A set of primitive and complex activities for sequence alignment

BioWMS

A set of primitive activities to store and to log messages in BioWMS

Email

A set of primitive activities to send emails

Hermes

A set of primitive activities to exploit Hermes middleware

O2I

A set of complex activities wrapping O2I SoapLab services

Taverna Output

A set of primitive activities to store data in Taverna format

Util

A set of primitive and complex activities to manage data

WebServices

A set of primitive activities to invoke a Web Service

XML Manipulation

A set of primitive and complex activities using XSLT and XQuery

Figure 5

Sequence Workflow patterns available using WebWFlow.

Figure 6 shows the Concurrence pattern that enables the parallel execution of two or more activities. It is possible to assign each of these concurrent activities to different performers corresponding to the Workflow Executors. In this case, the code mobility, supported by Hermes middleware, can be exploited to improve the computational load balancing of a workflow. In the workflow example we use this pattern to retrieve concurrently -activities 4,5 and 6- the sequences of the best hits.
Figure 6

Concurrence Workflow patterns available using WebWFlow.

Figure 7 shows the If pattern that defines a conditional routing where the choice of the activity to be executed is case-driven. An error or exception can be caught and considered as special case, so that the workflow becomes fault tolerant and the execution can select an alternative path when something goes wrong. In the example in Figure 2 we use if pattern to have a decision point when activity 1 generates or not an exception.
Figure 7

If Workflow patterns available using WebWFlow.

The Iteration, whose graphical notation is shown in Figure 8, is a pattern enabling the cyclic execution of one or more activities. When a special case occurs the control-flow leaves the cycle and the workflow execution continues. The arrow on the left hand side of the graphical notation addresses the direction of the execution. All possible workflow patterns and elements allowed in BioWMS by using WebWFlow editor are summarized in Figure 9.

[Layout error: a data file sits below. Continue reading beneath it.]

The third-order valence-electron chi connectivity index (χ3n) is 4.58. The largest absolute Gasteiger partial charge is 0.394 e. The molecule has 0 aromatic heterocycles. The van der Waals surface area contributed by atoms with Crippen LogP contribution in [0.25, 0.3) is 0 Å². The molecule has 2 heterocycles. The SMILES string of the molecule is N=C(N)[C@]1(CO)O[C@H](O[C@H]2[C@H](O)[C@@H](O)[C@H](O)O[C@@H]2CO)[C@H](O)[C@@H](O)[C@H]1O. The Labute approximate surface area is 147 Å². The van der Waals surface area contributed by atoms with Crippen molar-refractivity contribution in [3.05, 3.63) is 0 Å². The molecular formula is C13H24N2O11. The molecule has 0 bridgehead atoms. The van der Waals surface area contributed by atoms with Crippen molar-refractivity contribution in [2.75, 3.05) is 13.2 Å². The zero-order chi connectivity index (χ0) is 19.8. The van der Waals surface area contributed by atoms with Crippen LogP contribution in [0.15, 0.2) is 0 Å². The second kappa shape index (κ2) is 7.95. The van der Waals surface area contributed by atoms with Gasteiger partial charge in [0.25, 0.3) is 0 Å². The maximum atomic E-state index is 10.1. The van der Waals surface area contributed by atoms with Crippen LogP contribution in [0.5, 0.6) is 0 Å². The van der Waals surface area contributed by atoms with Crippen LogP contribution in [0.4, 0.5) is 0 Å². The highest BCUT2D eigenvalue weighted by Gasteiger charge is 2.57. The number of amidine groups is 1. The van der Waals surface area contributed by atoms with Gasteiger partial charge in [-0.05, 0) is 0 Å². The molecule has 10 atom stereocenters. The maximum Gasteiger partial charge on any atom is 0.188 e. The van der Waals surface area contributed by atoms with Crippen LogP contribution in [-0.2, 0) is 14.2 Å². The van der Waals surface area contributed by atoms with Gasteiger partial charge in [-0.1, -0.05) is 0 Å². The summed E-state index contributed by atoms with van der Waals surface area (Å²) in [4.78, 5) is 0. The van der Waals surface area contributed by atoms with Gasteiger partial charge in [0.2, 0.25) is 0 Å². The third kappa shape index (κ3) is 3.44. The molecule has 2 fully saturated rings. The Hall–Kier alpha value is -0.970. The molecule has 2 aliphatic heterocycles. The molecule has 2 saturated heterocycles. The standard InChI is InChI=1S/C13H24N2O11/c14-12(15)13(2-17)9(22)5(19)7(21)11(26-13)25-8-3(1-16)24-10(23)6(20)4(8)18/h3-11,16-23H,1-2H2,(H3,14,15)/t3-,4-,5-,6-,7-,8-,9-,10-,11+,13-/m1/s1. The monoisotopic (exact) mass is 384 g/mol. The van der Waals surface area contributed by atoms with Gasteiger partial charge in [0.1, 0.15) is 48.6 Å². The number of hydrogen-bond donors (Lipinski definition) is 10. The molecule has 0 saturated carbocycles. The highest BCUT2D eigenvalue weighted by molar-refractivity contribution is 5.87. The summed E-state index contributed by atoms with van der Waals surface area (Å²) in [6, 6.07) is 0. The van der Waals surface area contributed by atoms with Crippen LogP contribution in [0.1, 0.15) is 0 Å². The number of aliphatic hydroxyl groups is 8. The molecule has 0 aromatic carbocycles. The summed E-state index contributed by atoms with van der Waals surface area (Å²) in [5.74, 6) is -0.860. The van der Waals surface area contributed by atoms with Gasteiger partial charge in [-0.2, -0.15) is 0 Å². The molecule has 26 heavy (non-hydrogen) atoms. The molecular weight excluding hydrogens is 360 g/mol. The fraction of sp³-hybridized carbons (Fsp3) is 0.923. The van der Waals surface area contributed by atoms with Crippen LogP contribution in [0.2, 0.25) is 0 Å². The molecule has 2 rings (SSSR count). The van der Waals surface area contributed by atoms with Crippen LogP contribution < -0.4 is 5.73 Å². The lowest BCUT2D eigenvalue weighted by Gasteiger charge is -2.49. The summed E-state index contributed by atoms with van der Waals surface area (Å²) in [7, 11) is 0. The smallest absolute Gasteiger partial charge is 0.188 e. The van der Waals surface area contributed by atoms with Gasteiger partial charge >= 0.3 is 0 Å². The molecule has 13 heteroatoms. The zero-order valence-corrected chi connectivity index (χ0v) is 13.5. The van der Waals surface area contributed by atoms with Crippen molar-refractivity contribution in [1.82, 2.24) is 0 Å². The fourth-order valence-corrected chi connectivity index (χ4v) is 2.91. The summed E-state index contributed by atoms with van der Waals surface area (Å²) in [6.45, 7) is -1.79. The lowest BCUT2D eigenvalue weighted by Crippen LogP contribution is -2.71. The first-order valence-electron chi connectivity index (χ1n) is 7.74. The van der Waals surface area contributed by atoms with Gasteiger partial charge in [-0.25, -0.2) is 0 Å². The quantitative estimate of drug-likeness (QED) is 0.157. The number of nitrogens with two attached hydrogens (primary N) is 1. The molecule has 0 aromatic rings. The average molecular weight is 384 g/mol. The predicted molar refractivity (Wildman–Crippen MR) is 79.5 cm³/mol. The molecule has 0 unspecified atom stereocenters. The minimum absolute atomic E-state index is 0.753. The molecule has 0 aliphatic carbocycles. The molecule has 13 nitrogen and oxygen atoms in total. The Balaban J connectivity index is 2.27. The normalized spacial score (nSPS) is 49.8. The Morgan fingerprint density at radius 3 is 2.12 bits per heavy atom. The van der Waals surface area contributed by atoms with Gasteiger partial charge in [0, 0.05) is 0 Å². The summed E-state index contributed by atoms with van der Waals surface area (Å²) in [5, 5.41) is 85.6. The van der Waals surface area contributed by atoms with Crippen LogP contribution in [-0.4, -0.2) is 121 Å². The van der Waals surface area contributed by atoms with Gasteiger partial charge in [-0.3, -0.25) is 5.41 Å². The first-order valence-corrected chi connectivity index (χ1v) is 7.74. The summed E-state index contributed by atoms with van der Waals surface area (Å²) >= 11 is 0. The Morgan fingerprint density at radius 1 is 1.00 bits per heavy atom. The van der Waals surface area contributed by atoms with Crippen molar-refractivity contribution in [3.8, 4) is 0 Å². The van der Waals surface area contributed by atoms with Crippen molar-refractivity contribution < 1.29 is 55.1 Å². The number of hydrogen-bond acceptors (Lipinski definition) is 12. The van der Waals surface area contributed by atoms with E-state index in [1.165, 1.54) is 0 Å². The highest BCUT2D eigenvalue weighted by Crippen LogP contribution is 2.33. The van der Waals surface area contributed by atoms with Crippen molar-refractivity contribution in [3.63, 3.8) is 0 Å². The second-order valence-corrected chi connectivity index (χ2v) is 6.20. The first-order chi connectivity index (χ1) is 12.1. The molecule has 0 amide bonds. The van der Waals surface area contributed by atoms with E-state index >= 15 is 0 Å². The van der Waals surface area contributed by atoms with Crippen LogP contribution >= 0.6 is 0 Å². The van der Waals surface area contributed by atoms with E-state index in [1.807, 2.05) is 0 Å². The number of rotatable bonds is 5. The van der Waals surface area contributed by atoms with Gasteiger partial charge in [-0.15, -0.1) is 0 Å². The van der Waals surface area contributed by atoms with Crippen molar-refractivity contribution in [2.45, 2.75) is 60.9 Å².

Figure 8

Iterator Workflow patterns available using WebWFlow.

Figure 9

Workflow patterns available using WebWFlow. The basic workflow elements are: workflow-start element, workflow-end element and activity element. The control-flow patterns available in WebWFlow are: sequence, concurrence, if and iterator.

Loading and executing a workflow

Workflows stored in BioWMS can be public or private. While a public workflow is provided by BioWMS and is visible to all users, a private one is available only for the user that has previously defined it. The web-interface allows to view workflow both with a graphical notation and with the corresponding XPDL workflow specification. After a user has defined its workflow and has submitted it, BioWMS compiles it in a multiagent system by exploiting the agent-based middleware. BioWMS supports long-running activities and the execution is independent from the user control.

Managing results

At any time users can check the workflow execution state and the partial produced results. Figure 10 shows a screenshot of "manage data" web page. This interface provides the elapsed time for each workflow execution. Partial results can be stored during the enactment in several formats applying XSLT [22] stylesheets or using Taverna format. To do this, user has to choose, during the workflow definition phase, the domain-specific activities from the "XML manipulation" or "Taverna Output" libraries.
Figure 10

Managing results. User can check at any time the state of the submitted workflows and the corresponding produced results. For each workflow is provided a measure of its execution time.

Conclusions and future work